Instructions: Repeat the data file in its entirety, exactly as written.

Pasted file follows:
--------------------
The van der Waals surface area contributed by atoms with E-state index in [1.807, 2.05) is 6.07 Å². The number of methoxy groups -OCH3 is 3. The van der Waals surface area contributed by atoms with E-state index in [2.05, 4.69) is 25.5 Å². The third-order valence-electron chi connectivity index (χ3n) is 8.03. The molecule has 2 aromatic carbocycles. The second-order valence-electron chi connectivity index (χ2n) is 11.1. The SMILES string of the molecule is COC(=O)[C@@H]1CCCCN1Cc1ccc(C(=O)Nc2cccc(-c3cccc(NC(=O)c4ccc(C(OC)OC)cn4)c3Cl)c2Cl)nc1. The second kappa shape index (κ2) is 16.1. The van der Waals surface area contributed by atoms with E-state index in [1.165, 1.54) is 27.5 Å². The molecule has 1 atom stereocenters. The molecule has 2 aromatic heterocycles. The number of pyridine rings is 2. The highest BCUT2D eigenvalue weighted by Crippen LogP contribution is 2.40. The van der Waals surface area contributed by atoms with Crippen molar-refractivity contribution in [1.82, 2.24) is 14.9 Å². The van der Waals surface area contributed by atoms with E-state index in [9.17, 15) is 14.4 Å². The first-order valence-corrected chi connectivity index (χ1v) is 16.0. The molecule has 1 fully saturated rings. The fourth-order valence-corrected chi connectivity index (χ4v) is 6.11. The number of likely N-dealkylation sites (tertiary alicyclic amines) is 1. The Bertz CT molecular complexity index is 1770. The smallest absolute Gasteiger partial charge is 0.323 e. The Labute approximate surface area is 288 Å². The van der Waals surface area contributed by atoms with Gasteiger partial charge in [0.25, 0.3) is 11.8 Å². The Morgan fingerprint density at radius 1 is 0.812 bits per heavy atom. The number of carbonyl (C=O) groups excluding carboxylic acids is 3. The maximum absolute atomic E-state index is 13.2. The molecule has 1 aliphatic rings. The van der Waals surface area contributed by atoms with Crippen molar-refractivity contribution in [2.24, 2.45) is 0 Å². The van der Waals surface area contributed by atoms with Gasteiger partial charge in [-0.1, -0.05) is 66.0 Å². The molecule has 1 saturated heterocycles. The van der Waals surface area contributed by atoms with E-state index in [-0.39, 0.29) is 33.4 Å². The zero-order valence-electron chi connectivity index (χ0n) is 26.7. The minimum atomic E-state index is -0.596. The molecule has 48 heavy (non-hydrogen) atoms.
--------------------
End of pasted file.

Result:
The van der Waals surface area contributed by atoms with E-state index in [1.807, 2.05) is 6.07 Å². The number of methoxy groups -OCH3 is 3. The van der Waals surface area contributed by atoms with E-state index in [2.05, 4.69) is 25.5 Å². The third-order valence-electron chi connectivity index (χ3n) is 8.03. The molecule has 2 aromatic carbocycles. The second-order valence-electron chi connectivity index (χ2n) is 11.1. The SMILES string of the molecule is COC(=O)[C@@H]1CCCCN1Cc1ccc(C(=O)Nc2cccc(-c3cccc(NC(=O)c4ccc(C(OC)OC)cn4)c3Cl)c2Cl)nc1. The second kappa shape index (κ2) is 16.1. The van der Waals surface area contributed by atoms with E-state index in [1.165, 1.54) is 27.5 Å². The molecule has 1 atom stereocenters. The molecule has 2 aromatic heterocycles. The number of pyridine rings is 2. The highest BCUT2D eigenvalue weighted by Crippen LogP contribution is 2.40. The van der Waals surface area contributed by atoms with Crippen molar-refractivity contribution in [1.82, 2.24) is 14.9 Å². The van der Waals surface area contributed by atoms with E-state index in [9.17, 15) is 14.4 Å². The first-order valence-corrected chi connectivity index (χ1v) is 16.0. The molecule has 1 fully saturated rings. The fourth-order valence-corrected chi connectivity index (χ4v) is 6.11. The number of likely N-dealkylation sites (tertiary alicyclic amines) is 1. The Bertz CT molecular complexity index is 1770. The smallest absolute Gasteiger partial charge is 0.323 e. The Labute approximate surface area is 288 Å². The van der Waals surface area contributed by atoms with Gasteiger partial charge in [0.25, 0.3) is 11.8 Å². The Morgan fingerprint density at radius 1 is 0.812 bits per heavy atom. The number of carbonyl (C=O) groups excluding carboxylic acids is 3. The maximum absolute atomic E-state index is 13.2. The molecule has 1 aliphatic rings. The van der Waals surface area contributed by atoms with Crippen molar-refractivity contribution in [2.24, 2.45) is 0 Å². The van der Waals surface area contributed by atoms with Gasteiger partial charge in [-0.1, -0.05) is 66.0 Å². The molecule has 1 saturated heterocycles. The van der Waals surface area contributed by atoms with E-state index in [-0.39, 0.29) is 33.4 Å². The zero-order valence-electron chi connectivity index (χ0n) is 26.7. The minimum atomic E-state index is -0.596. The molecule has 48 heavy (non-hydrogen) atoms.